Hotaru

A detail of the decoration at Hotaru

We had just arrived in Valencia and wanted to have lunch, but hadn’t booked anything. It was almost 15:00 and I was a bit fearful that we would not be able to find anywhere to eat.

Then we walked past this place, which we had spotted the last time we were here, but didn’t have time to visit.

We were very pleasantly surprised that the staff saw no problem on us joining so late, also found us a quiet place to sit at the counter, and were perfectly fine to serve us the tasting menu, even if there was only one hour left until the kitchen closed.

View from the counter at Hotaru
View from the counter at Hotaru
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Restaurants, cafés and places to drink in Valencia

Valencia's train station with the sun emerging behind clouds

We love eating out in Valencia, and now we’d like to share some of our favourite places with you all!

There is a tough balance between sharing your secrets and then risking a place becoming so popular that you cannot get into it any more, but frankly, right now the hospitality industry needs people to support it.

One other caveat is that we tend to eat out in Russafa, so lots of our recommendations are around there. As we visit more places, we’ll add them to the list.

So please do go and enjoy!

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The quest for the perfect fogassa d’Ontinyent

Four bowls with ingredients for a fogassa, before mixing

As I said in my Fogassa d’Ontinyent post, I have been trying to locate the “proper” recipe for this for a few years already.

I think I started searching for a recipe in 2018, as November approached and I desperately wanted to eat a fogassa but could not visit Spain for multiple reasons. And I thought: Well, it is “only” a sweet bun, so it can’t be that hard to find a recipe for it, right?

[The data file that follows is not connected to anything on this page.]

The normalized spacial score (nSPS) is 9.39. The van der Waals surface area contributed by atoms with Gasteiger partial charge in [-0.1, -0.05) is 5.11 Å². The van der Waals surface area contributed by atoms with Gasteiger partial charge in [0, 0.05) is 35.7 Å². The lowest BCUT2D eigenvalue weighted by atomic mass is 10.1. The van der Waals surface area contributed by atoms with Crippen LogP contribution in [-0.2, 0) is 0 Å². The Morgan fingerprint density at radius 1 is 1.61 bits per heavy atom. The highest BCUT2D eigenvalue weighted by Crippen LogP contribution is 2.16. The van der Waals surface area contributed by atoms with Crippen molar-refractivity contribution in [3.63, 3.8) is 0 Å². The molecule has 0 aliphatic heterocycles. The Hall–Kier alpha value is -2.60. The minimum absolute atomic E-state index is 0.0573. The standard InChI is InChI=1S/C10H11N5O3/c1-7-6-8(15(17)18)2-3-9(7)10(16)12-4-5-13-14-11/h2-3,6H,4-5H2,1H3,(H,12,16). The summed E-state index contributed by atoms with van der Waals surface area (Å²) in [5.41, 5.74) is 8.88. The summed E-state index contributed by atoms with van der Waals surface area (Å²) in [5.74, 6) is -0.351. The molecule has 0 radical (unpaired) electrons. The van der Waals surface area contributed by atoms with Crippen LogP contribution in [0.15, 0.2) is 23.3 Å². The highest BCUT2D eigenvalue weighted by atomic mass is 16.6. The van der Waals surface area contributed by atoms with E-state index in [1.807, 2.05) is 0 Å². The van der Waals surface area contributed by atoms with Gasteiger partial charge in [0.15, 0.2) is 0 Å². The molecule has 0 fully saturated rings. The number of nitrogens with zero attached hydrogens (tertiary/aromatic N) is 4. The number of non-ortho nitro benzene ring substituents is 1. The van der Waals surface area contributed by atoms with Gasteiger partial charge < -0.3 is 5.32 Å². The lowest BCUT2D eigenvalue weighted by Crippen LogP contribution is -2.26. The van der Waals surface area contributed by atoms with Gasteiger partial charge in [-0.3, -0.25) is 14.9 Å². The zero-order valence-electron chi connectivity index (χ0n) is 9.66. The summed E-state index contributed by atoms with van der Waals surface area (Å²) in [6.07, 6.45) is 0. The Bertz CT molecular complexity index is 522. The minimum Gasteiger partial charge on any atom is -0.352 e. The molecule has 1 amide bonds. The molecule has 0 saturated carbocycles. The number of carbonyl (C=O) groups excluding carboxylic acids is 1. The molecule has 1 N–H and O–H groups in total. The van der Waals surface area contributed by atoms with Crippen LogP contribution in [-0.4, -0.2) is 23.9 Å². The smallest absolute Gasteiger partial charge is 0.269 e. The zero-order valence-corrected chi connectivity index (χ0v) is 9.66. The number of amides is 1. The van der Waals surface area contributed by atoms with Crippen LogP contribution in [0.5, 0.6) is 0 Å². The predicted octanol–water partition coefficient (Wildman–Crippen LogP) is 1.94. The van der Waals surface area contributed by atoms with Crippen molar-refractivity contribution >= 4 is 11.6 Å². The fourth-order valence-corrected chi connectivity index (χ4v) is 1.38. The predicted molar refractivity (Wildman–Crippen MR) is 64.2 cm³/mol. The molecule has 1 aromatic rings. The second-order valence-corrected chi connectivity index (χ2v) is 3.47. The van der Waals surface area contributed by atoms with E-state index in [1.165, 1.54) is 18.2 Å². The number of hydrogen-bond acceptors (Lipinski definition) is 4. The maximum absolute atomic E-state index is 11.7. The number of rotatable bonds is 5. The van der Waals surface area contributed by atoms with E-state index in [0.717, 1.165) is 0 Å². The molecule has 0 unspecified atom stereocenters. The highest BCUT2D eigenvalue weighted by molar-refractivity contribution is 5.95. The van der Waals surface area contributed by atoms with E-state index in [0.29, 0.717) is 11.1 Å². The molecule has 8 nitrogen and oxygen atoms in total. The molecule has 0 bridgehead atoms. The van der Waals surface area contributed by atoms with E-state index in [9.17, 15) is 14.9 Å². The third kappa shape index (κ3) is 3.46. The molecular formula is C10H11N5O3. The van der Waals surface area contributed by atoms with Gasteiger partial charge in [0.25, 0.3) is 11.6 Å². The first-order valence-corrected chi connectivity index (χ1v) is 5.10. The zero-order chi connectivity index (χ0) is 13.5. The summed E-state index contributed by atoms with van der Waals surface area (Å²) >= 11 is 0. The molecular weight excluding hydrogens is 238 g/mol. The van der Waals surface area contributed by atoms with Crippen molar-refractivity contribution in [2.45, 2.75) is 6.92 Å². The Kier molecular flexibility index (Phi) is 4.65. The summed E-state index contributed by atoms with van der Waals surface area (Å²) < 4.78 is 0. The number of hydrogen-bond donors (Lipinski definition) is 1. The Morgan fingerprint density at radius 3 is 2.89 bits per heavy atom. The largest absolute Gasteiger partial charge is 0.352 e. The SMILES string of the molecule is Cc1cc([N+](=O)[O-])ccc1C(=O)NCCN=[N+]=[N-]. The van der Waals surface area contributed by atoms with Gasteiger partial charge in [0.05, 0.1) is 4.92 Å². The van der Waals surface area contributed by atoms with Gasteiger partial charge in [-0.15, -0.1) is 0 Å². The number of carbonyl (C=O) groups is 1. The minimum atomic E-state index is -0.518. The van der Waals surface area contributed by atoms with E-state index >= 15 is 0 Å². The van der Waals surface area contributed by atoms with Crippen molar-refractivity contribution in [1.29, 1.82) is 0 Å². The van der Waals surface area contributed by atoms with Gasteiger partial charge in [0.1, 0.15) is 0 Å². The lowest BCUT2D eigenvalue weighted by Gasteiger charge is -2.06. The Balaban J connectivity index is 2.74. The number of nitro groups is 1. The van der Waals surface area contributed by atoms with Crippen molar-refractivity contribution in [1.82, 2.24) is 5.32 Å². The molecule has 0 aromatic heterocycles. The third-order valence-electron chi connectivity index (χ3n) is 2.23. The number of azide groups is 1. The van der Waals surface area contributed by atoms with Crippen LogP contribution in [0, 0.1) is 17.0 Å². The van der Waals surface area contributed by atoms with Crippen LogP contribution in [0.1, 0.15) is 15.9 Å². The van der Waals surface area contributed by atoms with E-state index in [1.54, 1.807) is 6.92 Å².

Well, turns out that it can!

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Fogassa d’Ontinyent

A fogassa just out of the oven - a round bun with almonds and walnuts on top and sugar on top

This is an enriched sweet bun which also happens to be one of my absolutely favourite Valencian sweets. It has everything you could wish on an autumn bun: softness and fluffiness, aromas, caramelised nuts, juicy raisins… EVERYTHING!

It is my hometown’s local take on the slightly more widely known “Fogassa de Tots Sants” i.e. All Saints’ Fogassa, which was eaten on that day before going to the graveyard to pay respect to the dead. Nowadays you can buy it during the whole month, and you might even convince a local baker to make you one out of season (por encargo).

What I have also found is that by virtue of being so extremely local, the recipe isn’t readily available online or in books, and it has taken me about six iterations to come up with a recipe that tastes how I remember it tasted. In fact, the pictures for this will show you how I ended making four fogasses last week-end, trying two flours and two yeast amounts. I am that scientifically committed to the quest for the perfect fogassa!

And I am also finally pleased with the results and happy to share! 😎

A fogassa sliced open, so we can see the soft fluffy crumb with the ocassional raisin and aniseed. There are almonds and sugar on top
Nice fluffy crumb
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2 estaciones

Shrimp, alficòs (Armenian cucumber), sage

We went to this restaurant last year, and we liked it so much and had such a good time, that when we were planning where to go in our next visit to Valencia, this was top of our list!

Things hadn’t changed much since the last time—if it ain’t broke, don’t fix it, as we frequently say in software engineering circles… before changing our mind and rewriting the whole #$%^*&$ thing 😂.

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